Coptic Church of St. George (Mari Girgis)
One of the few round churches still in existence in the East, the Greek Church of St. George features a long set of steps that lead up to the church where visitors will find a relief of St. George and the dragon wrapped around the outer brickwork of the tower. For centuries, the church alternated between Copt and Greek ownership, but since the 15th century it has remained Greek Orthodox, and the adjoining monastery of St. George is now the seat of the Greek patriarch. The St George Church is most famous for its beautiful wedding hall, (Qaat el Irsan) which dates back to the 14th century.
Hanging Church (El Muallaqa, Sit Mariam, St Mary)
The Hanging Church derives its name from its location on top of the southern tower gate of the old Babylon fortress with its nave suspended over a passage. It's the most famous Coptic Church in Cairo with the earliest mention of the church being a statement in the biography of the patriarch Joseph (831AD - 849AD). It went on to become known to travelers as the 'staircase church' during the 14th and 15th centuries, because of the twenty-nine steps that lead to the entrance. The visual impact of the church's elevated position has been reduced due to the rise of land surface by around 20ft (6metres) since the Roman period. The Roman tower remains mostly buried below ground.
Asfour Crystal Factory.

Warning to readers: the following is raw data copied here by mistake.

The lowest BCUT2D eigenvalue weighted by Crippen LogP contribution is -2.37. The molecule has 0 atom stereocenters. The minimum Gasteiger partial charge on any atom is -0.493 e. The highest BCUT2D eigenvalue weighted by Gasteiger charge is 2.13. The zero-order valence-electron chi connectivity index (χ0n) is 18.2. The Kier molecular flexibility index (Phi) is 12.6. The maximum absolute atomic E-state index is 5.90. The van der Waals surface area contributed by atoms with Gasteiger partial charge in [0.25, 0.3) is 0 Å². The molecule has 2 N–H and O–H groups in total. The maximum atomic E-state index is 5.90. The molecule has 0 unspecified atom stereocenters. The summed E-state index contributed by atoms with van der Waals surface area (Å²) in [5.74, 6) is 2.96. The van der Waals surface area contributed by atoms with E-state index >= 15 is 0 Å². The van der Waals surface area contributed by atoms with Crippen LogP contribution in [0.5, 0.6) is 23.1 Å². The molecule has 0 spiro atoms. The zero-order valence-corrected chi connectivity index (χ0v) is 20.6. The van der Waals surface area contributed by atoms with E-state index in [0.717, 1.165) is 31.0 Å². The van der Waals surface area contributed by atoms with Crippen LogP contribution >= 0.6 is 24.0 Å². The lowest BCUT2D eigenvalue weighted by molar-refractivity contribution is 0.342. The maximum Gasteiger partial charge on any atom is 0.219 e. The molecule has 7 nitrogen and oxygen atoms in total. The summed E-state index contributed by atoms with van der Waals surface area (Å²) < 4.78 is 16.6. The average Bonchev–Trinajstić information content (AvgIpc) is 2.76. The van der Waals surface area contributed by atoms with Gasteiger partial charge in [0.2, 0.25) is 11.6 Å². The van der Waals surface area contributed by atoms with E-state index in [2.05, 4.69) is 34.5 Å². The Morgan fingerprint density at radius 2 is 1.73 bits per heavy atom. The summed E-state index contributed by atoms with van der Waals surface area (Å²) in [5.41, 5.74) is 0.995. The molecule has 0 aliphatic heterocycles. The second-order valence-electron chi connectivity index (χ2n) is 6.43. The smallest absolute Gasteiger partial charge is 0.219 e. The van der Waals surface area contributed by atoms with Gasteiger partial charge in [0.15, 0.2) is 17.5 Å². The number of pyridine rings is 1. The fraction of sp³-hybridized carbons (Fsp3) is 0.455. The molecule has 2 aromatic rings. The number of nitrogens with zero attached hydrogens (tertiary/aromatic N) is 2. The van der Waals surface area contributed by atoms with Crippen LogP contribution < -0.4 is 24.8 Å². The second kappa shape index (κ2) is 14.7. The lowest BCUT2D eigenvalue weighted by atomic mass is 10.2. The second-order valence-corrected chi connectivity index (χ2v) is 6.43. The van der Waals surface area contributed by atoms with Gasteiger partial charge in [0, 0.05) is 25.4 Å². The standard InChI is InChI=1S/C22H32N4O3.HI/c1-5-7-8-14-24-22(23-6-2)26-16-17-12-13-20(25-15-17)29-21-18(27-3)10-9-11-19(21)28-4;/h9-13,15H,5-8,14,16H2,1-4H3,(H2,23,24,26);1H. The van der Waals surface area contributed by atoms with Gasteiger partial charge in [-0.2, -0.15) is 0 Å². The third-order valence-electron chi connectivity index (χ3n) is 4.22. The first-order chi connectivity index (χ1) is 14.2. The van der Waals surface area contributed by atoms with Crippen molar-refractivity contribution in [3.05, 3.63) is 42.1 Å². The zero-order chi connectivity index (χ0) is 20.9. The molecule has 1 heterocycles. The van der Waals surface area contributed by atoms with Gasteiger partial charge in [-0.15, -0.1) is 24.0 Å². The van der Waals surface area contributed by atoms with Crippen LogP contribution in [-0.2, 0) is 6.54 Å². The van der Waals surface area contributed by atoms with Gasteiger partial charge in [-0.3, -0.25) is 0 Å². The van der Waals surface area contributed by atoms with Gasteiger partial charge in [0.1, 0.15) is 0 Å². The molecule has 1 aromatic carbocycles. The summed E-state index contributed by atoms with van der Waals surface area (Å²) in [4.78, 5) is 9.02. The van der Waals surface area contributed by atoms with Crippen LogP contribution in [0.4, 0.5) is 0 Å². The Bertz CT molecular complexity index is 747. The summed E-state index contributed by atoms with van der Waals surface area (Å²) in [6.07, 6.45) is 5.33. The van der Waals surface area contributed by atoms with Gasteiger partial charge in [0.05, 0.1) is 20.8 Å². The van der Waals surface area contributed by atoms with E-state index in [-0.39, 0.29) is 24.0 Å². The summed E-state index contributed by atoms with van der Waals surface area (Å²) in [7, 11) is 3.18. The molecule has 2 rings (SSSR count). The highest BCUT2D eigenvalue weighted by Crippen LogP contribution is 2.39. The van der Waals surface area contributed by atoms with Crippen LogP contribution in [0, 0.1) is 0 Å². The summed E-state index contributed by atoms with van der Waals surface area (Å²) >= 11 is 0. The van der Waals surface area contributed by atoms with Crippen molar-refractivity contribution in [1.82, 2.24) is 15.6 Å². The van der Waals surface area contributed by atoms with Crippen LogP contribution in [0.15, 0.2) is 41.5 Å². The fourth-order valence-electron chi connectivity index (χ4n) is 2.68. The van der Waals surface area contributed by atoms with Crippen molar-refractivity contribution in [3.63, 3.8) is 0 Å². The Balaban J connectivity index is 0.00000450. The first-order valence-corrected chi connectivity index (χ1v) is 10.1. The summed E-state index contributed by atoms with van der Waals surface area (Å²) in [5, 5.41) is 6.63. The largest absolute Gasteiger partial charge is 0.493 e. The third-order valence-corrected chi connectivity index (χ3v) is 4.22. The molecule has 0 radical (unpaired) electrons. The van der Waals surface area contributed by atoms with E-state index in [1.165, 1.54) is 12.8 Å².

The Egyptians were the first people to develop the art technology of manufacturing glass and cutting it into beautiful shapes and began doing this 5,000 years ago. Established in 1961 and located in Shobra, the Asfour Crystal Factory Showroom is the largest crystal factory in Egypt and provides crystals to many countries across the globe. Products range from jewelers, 3D laser gifts, figurines and a selection of chandeliers and other light fittings. The jeweler is not of the same standard as Swarovski crystal. But some lovely pieces can be picked up at an affordable price.
Saladin Citadel (Al-Qalaa)
This massive stone fortress set in a beautiful tropical location with magnificent views, was built by Salah ad-Din in the 12th century. Visitors have the freedom to roam the castle, which remains in pristine condition, including the execution room. Two other mosques are located at the Citadel, the 13th/14th century Mosque of al-Nassir Muhammad and the 16th century Mosque of Suleiman Pasha. The Al-Gawhara Palace, National Military Museum and Police Museum can also be found inside the Citadel.
Ramses II Statue.
Discovered in 1882 during excavations, the statue of Pharaoh Ramses II was cut into six pieces in the 1950s and moved to Ramses Square in central Cairo where it stood for a further 50 years. In 2006 the statue moved to a new home near the Pyramids and the Museum of Antiquities, as there were growing concerns that heavy pollution was damaging the 3,200-year-old statue, which weighs 83 ton and stands 36 feet (11 meters) high. Ramses II, who ruled Egypt for more than 60 years during the 19th dynasty of pharaohs, was one of ancient Egypt's most prolific builders.
Buzzing with the activities of buying and selling, Khan al-Khalili is one of the largest markets in the world. It is situated within Islamic Cairo, a World Heritage Site that attracts travelers and locals alike. This is the best place to soak up the color of Cairo and to people-watch. Traders have been bargaining in these alleys since the 14th century and it is possible to buy almost anything, from exotic perfume bottles to everyday Arabic clothing. On the northern corner of the bazaar is the Mosque of Siyanda al-Hussein, one of the holiest Islamic sites in Egypt.
Pyramids of Giza